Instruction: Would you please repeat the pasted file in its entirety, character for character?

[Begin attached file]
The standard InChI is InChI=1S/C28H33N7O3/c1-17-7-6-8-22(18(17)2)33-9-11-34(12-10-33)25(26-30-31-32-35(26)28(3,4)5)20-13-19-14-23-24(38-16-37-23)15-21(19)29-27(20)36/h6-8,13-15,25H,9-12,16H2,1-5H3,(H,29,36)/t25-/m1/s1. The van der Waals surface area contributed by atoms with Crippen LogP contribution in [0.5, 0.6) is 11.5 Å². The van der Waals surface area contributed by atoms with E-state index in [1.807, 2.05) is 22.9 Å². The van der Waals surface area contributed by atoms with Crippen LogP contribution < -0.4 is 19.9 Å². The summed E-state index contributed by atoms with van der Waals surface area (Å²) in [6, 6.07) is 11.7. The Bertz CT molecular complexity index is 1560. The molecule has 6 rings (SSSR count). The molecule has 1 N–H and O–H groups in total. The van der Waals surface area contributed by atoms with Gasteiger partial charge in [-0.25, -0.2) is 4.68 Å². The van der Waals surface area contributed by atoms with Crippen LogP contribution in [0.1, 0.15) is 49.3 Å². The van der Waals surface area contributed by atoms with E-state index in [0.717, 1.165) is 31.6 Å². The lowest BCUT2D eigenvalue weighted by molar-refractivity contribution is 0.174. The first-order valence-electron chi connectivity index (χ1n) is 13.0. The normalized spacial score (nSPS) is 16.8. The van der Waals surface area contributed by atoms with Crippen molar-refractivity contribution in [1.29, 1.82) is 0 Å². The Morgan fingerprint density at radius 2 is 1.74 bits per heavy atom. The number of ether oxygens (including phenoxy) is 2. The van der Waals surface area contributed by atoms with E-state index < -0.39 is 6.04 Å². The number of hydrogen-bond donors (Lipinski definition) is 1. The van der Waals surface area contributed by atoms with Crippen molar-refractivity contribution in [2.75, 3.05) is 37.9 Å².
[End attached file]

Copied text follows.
The standard InChI is InChI=1S/C28H33N7O3/c1-17-7-6-8-22(18(17)2)33-9-11-34(12-10-33)25(26-30-31-32-35(26)28(3,4)5)20-13-19-14-23-24(38-16-37-23)15-21(19)29-27(20)36/h6-8,13-15,25H,9-12,16H2,1-5H3,(H,29,36)/t25-/m1/s1. The van der Waals surface area contributed by atoms with Crippen LogP contribution in [0.5, 0.6) is 11.5 Å². The van der Waals surface area contributed by atoms with E-state index in [1.807, 2.05) is 22.9 Å². The van der Waals surface area contributed by atoms with Crippen LogP contribution < -0.4 is 19.9 Å². The summed E-state index contributed by atoms with van der Waals surface area (Å²) in [6, 6.07) is 11.7. The Bertz CT molecular complexity index is 1560. The molecule has 6 rings (SSSR count). The molecule has 1 N–H and O–H groups in total. The van der Waals surface area contributed by atoms with Gasteiger partial charge in [-0.25, -0.2) is 4.68 Å². The van der Waals surface area contributed by atoms with Crippen LogP contribution in [0.1, 0.15) is 49.3 Å². The van der Waals surface area contributed by atoms with E-state index in [0.717, 1.165) is 31.6 Å². The lowest BCUT2D eigenvalue weighted by molar-refractivity contribution is 0.174. The first-order valence-electron chi connectivity index (χ1n) is 13.0. The normalized spacial score (nSPS) is 16.8. The van der Waals surface area contributed by atoms with Crippen molar-refractivity contribution in [1.29, 1.82) is 0 Å². The Morgan fingerprint density at radius 2 is 1.74 bits per heavy atom. The number of ether oxygens (including phenoxy) is 2. The van der Waals surface area contributed by atoms with E-state index < -0.39 is 6.04 Å². The number of hydrogen-bond donors (Lipinski definition) is 1. The van der Waals surface area contributed by atoms with Crippen molar-refractivity contribution in [2.75, 3.05) is 37.9 Å².